# [Haskell-cafe] Pattern matching, and bugs

András Mocsáry amocsy at gmail.com
Fri Dec 18 07:04:47 EST 2009

```Hello,
I was advised respectfully to post my query here.
Please, read the whole letter before you do anything, because I tried to
construct the problem step by step.
Also keep in mind, that the problem I query here is more general, and
similar cases occur elsewhere, not just in this particular example I present
below.

*Intro story* ( Skip if you are in a hurry )
I'm participating in several open-source server development projects, most
of them are written in C, and some of them have C++ code hidden here and
there.
These programs, are developed by many, and by many ways, and so, more often
than not it is very hard to determine the 'real cause of bugs'.
This almost always leads to 'bugfixes' which 'treat the crash'. Sometimes
they are a few lines of extra checks, like IFs.
Sometimes they are complex, and even surprisingly clever hacks.
Thus understanding the 'code' of them is challenging, but the end result is
a pile of ... hacks fixing bugs fixing hacks fixing bug, which also were put
there to fix yet another bugs.
+
When I started to learn functional programming, I was told, that
the correctness of a functional program can be proved a lot more easily, in
fact in a straight mathematical way.
+
*My concern*
To illustrate it let's see a Haskell pattern matching example:

Let's say I have defined some states my object could be in, and I did in a
switch in some C-like language:

> switch ( x )

{

Case 0:

"Unchecked"

Case 1:

"Checked"

Case 2:

"Unknown"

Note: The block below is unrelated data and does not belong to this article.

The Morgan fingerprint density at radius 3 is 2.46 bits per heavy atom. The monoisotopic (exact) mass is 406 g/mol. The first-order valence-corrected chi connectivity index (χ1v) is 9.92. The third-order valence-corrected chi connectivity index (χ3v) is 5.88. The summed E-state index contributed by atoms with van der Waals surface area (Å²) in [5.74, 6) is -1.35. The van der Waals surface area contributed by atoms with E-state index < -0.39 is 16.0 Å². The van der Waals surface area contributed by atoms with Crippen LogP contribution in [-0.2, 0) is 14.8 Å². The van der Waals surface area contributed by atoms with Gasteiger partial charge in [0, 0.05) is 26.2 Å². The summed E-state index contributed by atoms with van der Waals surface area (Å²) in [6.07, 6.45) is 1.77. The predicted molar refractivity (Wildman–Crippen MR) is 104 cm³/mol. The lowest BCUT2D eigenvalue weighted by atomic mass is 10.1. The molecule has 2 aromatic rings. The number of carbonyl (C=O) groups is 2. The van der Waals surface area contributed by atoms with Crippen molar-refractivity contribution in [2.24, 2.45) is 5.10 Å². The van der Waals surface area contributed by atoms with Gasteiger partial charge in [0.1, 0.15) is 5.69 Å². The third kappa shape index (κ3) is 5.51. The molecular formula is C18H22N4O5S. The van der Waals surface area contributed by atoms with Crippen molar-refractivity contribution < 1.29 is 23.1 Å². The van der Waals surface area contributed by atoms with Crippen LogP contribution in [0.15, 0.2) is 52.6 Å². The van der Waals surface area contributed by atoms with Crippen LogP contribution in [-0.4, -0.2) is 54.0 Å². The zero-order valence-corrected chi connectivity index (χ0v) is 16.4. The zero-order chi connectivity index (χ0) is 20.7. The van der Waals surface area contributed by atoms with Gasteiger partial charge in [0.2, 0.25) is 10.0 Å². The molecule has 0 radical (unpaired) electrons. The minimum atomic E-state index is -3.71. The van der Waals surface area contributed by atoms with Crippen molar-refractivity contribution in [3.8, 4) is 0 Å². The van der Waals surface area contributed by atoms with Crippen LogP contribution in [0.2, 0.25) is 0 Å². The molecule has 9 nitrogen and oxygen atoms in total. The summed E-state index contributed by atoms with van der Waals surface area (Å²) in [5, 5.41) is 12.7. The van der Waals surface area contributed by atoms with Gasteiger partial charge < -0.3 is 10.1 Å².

}

switch 1 =  "Unchecked"

switch 2 =  "Checked"

switch 3 =  "Unknown"

Let's say, these are clearly defined states of some objects.
Then let's say something unexpected happens: x gets something else than 0 1
2.
Now we have a problem, which is most generally fixed in these ways:
C-like:

> switch ( x )

{

Case 0:

"Unchecked"

Case 1:

"Checked"

Case 2:

"Unknown"

Default:

"Nothing"

}

switch 1 =  "Unchecked"

switch 2 =  "Checked"

switch 3 =  "Unknown"

switch x =  "Nothing"

These general ways really avoid this particular crash, but does something
real bad to the code in my opinion.

Below are some cases x can go wrong:
*1. The bad data we got as 'x', could have came from an another part of our
very program, which is the REAL CAUSE of the crash, but we successfully hide
it.*
*
Which makes it harder to fix later, and thus eventually means the death of
the software product. Eventually someone has to rewrite it.
Which is economically bad for the company, since rewriting implies increased
costs.

2. The bad data we got as 'x', could also could have come form a real
word object,
we have underestimated, or which changed in the meantime.

3. This 'x' could have been corrupted over a network, or by 'mingling' or by
other faulty software or something.

Point 1:
If we allow ourself such general bugfixes, we eventually kill the ability of
the project to 'evolve'.

Point 2:
Programmers eventually take up such 'arguably bad' habits, thus making
harder to find such bugs.

Thus it would be wiser to tell my people to never write Default cases, and
such general pattern matching cases.

*
Which leads to the very reason I wrote to you:

I want to propose this for Haskell prime:

I would like to have a way for Haskell, not to crash, when my coders write
pattern matching without the above mentioned general case.
Like having the compiler auto-include those general cases for us,
but when those cases got hit, then* instead of crashing*, it *should **report
some error* on *stdout *or *stderr*.
(It would be even nicer if it cold have been traced.)

This is very much like warning suppression, just that it's crash
suppression, with the need of a report message of course.

*I would like to hear your opinion on this.*

I also think, that there are many similar cases in haskell, where not
crashing, just error reporting would be way more beneficial.
In my case for server software, where network corrupted data,
( and data which has been 'tampered with' by some 'good guy' who think he's
robin hood if he can 'hack' the server )
is an every day reality.